Clearly the court was of the view that having noted that these lines and gear 'were not part of the barge's gear' the question of the barge owner's liability for unseaworthiness was conclusively negatived. But the case of Crumady v. The Joachim Hendrik Fisser, 358 U.S. 423, 427, 79 S.Ct. 445, 3 L.Ed.2d 413, decided February 24, 1959, since the decision of this case, calls attention to the fact that not only is the shipowner liable to a longshoreman for injuries due to the ship's unseaworthiness, Seas Shipping Company v. Sieracki, 328 U.S. 85, 66 S.Ct. 872, 90 L.Ed. 1099, but the owner's absolute duty in this regard extends to those aspects of unseaworthiness which are brought about by acts of a stevedore company or its servants. Said the court in Crumady (358 U.S. 423, 79 S.Ct. 447): 'The shipowner is not relieved of these responsibilities by turning control of the loading or unloading of the ship over to a stevedore company. It was held in Grillea v. United States, 2 Cir., 232 F.2d 919, that stevedores themselves could render a ship pro tanto unseaworthy and make the vessel owner liable for injuries to one of them. And see Rogers v. United States Lines, 347 U.S. 984, 74 S.Ct. 849, 98 L.Ed. 1120; Alaska S.S. Co. v. Petterson, 347 U.S. 396, 74 S.Ct. 601, 98 L.Ed. 798.'
The case before us is most nearly like that of Alaska Steamship Co. v. Petterson, supra. There it was assumed that the block which broke and caused the injuries was brought on board by the stevedoring company (205 F.2d 478, at page 479). There, too, the trial court, as in this case, found no liability 'on the ground that it was not shown that the block belonged to or was a part of the gear of the (ship).'
But this court reversed, noting that it was a case of 'strict liability regardless of fault' and saying 'it is a logical inference that it (the block) would not have broken unless it was defective-- that is, unless it was unseaworthy.'
Here, as the court found, the flag could not 'become disengaged through its own action * * * some line would have to have become fouled with the flag.' It was not manually withdrawn, or cast by any person. It did come out and fall. An inference that the hanging lines caught it and threw it out would appear to be permissible, were the trial court to go into that question.1 Should the court, on further hearing, draw that inference, and conclude that the hanging lines presented a possibility of fouling with the flag, the conclusion of unseaworthiness would be unavoidable.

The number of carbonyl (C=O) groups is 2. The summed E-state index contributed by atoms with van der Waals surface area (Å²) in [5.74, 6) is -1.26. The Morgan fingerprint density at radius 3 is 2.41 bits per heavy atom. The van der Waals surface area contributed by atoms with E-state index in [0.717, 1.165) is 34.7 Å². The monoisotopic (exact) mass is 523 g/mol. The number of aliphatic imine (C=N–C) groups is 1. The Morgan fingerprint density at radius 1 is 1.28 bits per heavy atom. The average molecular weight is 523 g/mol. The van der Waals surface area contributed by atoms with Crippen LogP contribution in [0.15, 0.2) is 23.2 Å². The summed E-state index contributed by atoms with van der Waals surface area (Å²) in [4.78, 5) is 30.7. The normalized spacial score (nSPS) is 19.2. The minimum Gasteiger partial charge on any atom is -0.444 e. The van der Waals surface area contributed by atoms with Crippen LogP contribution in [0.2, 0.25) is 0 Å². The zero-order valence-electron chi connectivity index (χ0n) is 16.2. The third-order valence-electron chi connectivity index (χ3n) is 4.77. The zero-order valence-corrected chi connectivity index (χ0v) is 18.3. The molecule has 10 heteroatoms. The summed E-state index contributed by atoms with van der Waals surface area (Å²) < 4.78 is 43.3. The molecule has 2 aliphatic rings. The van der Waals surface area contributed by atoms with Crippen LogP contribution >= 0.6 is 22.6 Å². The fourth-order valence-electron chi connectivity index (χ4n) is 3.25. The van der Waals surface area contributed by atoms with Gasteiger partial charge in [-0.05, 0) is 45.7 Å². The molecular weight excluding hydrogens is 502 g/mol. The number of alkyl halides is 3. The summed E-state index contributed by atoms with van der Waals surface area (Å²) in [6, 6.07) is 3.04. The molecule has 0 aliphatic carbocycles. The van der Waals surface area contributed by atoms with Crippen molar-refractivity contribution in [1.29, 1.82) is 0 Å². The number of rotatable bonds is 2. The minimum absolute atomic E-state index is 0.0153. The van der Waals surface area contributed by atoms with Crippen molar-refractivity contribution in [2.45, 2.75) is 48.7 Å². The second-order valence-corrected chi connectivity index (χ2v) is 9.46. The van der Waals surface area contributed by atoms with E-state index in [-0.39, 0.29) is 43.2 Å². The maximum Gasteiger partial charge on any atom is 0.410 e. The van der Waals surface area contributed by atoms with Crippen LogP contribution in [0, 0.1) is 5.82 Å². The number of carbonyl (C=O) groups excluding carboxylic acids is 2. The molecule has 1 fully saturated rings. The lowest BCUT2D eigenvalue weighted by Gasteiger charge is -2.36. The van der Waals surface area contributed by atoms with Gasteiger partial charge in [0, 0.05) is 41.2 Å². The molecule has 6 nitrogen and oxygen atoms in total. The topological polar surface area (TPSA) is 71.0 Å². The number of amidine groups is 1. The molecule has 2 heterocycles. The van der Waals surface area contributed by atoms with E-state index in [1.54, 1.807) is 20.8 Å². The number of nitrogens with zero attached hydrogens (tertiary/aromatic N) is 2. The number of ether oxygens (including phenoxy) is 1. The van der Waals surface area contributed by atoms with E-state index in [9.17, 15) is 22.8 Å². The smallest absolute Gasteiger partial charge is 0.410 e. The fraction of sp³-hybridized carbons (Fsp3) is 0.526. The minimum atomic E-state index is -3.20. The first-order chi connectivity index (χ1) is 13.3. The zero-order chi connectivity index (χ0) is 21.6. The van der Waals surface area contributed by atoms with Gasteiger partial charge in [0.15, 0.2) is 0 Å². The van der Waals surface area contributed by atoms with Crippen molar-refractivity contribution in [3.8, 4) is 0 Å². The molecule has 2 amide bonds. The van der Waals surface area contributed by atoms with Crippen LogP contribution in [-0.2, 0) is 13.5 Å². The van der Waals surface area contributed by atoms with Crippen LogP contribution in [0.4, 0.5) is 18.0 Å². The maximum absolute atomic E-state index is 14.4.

In one respect this case presents a stronger one for charging the owners with unseaworthiness than was present in the Petterson case, supra. For here the unseaworthiness, if it existed, was the result of the combination of the owner's loosely placed flag with the nearhanging lines attached to the boom. The flag portion of the hazard belonged to the owners. The unseaworthiness arose as much from leaving the flag in the socket near the ropes as from allowing the ropes to hang there.2
The judgment is reversed and the cause is remanded to the district court for further consideration and findings in the light of the Crumady case, supra, and of this opinion.
Compare the permissible inference as to the cause of petitioner's contamination with polio, noted in McAllister v. United States, 348 U.S. 19, 22, 75 S.Ct. 6, 99 L.Ed. 20
That aspect of the case would be significant even if the flag were thrown out by the mooring line of another ship, which appears to have been laid across the barge